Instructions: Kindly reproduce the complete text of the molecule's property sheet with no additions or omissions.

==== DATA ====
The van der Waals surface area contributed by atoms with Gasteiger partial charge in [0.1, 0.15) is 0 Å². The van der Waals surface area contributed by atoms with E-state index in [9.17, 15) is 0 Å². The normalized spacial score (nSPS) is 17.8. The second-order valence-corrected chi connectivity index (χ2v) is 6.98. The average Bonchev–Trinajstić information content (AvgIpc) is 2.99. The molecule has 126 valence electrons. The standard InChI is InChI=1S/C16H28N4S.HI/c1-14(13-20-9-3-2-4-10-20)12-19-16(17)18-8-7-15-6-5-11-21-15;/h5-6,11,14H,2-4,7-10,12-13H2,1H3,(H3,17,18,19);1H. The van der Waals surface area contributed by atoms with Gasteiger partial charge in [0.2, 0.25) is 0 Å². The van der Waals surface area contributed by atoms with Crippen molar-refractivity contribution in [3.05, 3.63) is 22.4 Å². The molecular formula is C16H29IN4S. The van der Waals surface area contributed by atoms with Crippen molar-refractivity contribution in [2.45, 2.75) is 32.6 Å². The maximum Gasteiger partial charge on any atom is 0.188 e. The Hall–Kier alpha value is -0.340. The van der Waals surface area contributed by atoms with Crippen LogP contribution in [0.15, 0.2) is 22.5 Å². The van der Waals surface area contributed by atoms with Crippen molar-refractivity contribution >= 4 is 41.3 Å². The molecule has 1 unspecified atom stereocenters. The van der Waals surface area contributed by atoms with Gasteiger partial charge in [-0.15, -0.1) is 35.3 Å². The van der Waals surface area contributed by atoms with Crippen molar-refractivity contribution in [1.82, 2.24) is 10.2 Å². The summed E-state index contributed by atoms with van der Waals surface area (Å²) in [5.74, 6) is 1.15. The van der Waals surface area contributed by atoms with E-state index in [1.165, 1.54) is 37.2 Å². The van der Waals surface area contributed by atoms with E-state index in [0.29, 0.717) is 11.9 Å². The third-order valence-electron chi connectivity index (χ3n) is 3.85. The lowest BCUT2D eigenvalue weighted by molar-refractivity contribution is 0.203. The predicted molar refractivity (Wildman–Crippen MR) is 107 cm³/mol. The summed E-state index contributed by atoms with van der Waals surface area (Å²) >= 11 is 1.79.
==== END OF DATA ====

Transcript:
The van der Waals surface area contributed by atoms with Gasteiger partial charge in [0.1, 0.15) is 0 Å². The van der Waals surface area contributed by atoms with E-state index in [9.17, 15) is 0 Å². The normalized spacial score (nSPS) is 17.8. The second-order valence-corrected chi connectivity index (χ2v) is 6.98. The average Bonchev–Trinajstić information content (AvgIpc) is 2.99. The molecule has 126 valence electrons. The standard InChI is InChI=1S/C16H28N4S.HI/c1-14(13-20-9-3-2-4-10-20)12-19-16(17)18-8-7-15-6-5-11-21-15;/h5-6,11,14H,2-4,7-10,12-13H2,1H3,(H3,17,18,19);1H. The van der Waals surface area contributed by atoms with Gasteiger partial charge in [0.2, 0.25) is 0 Å². The van der Waals surface area contributed by atoms with Crippen molar-refractivity contribution in [3.05, 3.63) is 22.4 Å². The molecular formula is C16H29IN4S. The van der Waals surface area contributed by atoms with Crippen molar-refractivity contribution in [2.45, 2.75) is 32.6 Å². The maximum Gasteiger partial charge on any atom is 0.188 e. The Hall–Kier alpha value is -0.340. The van der Waals surface area contributed by atoms with Crippen LogP contribution in [0.15, 0.2) is 22.5 Å². The van der Waals surface area contributed by atoms with Crippen molar-refractivity contribution >= 4 is 41.3 Å². The molecule has 1 unspecified atom stereocenters. The van der Waals surface area contributed by atoms with Gasteiger partial charge in [-0.15, -0.1) is 35.3 Å². The van der Waals surface area contributed by atoms with Crippen molar-refractivity contribution in [1.82, 2.24) is 10.2 Å². The summed E-state index contributed by atoms with van der Waals surface area (Å²) in [5.74, 6) is 1.15. The van der Waals surface area contributed by atoms with E-state index in [1.165, 1.54) is 37.2 Å². The van der Waals surface area contributed by atoms with E-state index in [0.29, 0.717) is 11.9 Å². The third-order valence-electron chi connectivity index (χ3n) is 3.85. The lowest BCUT2D eigenvalue weighted by molar-refractivity contribution is 0.203. The predicted molar refractivity (Wildman–Crippen MR) is 107 cm³/mol. The summed E-state index contributed by atoms with van der Waals surface area (Å²) >= 11 is 1.79.